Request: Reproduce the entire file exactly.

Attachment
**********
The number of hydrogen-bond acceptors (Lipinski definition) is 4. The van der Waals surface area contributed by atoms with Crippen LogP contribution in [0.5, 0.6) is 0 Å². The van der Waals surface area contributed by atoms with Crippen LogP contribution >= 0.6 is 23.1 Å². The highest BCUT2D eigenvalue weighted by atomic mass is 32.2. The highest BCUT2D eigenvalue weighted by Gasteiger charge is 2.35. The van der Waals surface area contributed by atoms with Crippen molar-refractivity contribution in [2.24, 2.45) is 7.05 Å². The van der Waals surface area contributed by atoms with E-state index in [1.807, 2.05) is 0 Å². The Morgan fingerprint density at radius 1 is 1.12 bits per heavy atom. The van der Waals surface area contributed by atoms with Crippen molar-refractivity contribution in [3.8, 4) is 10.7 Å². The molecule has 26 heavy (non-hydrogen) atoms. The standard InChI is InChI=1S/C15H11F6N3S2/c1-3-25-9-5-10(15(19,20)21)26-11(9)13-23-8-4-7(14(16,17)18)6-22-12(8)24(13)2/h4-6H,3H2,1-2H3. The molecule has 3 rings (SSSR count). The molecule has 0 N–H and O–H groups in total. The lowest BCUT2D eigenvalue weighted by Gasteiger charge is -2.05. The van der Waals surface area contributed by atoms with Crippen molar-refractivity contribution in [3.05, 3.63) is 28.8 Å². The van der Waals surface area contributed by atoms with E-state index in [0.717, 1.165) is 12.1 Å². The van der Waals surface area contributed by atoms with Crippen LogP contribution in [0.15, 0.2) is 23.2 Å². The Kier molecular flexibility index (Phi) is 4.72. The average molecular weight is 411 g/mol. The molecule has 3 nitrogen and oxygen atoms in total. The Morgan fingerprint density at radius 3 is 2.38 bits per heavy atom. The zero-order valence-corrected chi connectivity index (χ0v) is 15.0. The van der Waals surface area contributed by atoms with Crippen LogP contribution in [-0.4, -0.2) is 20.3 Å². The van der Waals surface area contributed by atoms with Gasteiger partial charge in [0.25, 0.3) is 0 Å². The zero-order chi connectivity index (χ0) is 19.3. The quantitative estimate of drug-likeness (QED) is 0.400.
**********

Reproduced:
The number of hydrogen-bond acceptors (Lipinski definition) is 4. The van der Waals surface area contributed by atoms with Crippen LogP contribution in [0.5, 0.6) is 0 Å². The van der Waals surface area contributed by atoms with Crippen LogP contribution >= 0.6 is 23.1 Å². The highest BCUT2D eigenvalue weighted by atomic mass is 32.2. The highest BCUT2D eigenvalue weighted by Gasteiger charge is 2.35. The van der Waals surface area contributed by atoms with Crippen molar-refractivity contribution in [2.24, 2.45) is 7.05 Å². The van der Waals surface area contributed by atoms with E-state index in [1.807, 2.05) is 0 Å². The Morgan fingerprint density at radius 1 is 1.12 bits per heavy atom. The van der Waals surface area contributed by atoms with Crippen molar-refractivity contribution in [3.8, 4) is 10.7 Å². The molecule has 26 heavy (non-hydrogen) atoms. The standard InChI is InChI=1S/C15H11F6N3S2/c1-3-25-9-5-10(15(19,20)21)26-11(9)13-23-8-4-7(14(16,17)18)6-22-12(8)24(13)2/h4-6H,3H2,1-2H3. The molecule has 3 rings (SSSR count). The molecule has 0 N–H and O–H groups in total. The lowest BCUT2D eigenvalue weighted by Gasteiger charge is -2.05. The van der Waals surface area contributed by atoms with Crippen molar-refractivity contribution in [3.05, 3.63) is 28.8 Å². The van der Waals surface area contributed by atoms with E-state index in [0.717, 1.165) is 12.1 Å². The van der Waals surface area contributed by atoms with Crippen LogP contribution in [0.15, 0.2) is 23.2 Å². The Kier molecular flexibility index (Phi) is 4.72. The average molecular weight is 411 g/mol. The molecule has 3 nitrogen and oxygen atoms in total. The Morgan fingerprint density at radius 3 is 2.38 bits per heavy atom. The zero-order valence-corrected chi connectivity index (χ0v) is 15.0. The van der Waals surface area contributed by atoms with Crippen LogP contribution in [-0.4, -0.2) is 20.3 Å². The van der Waals surface area contributed by atoms with Gasteiger partial charge in [0.25, 0.3) is 0 Å². The zero-order chi connectivity index (χ0) is 19.3. The quantitative estimate of drug-likeness (QED) is 0.400.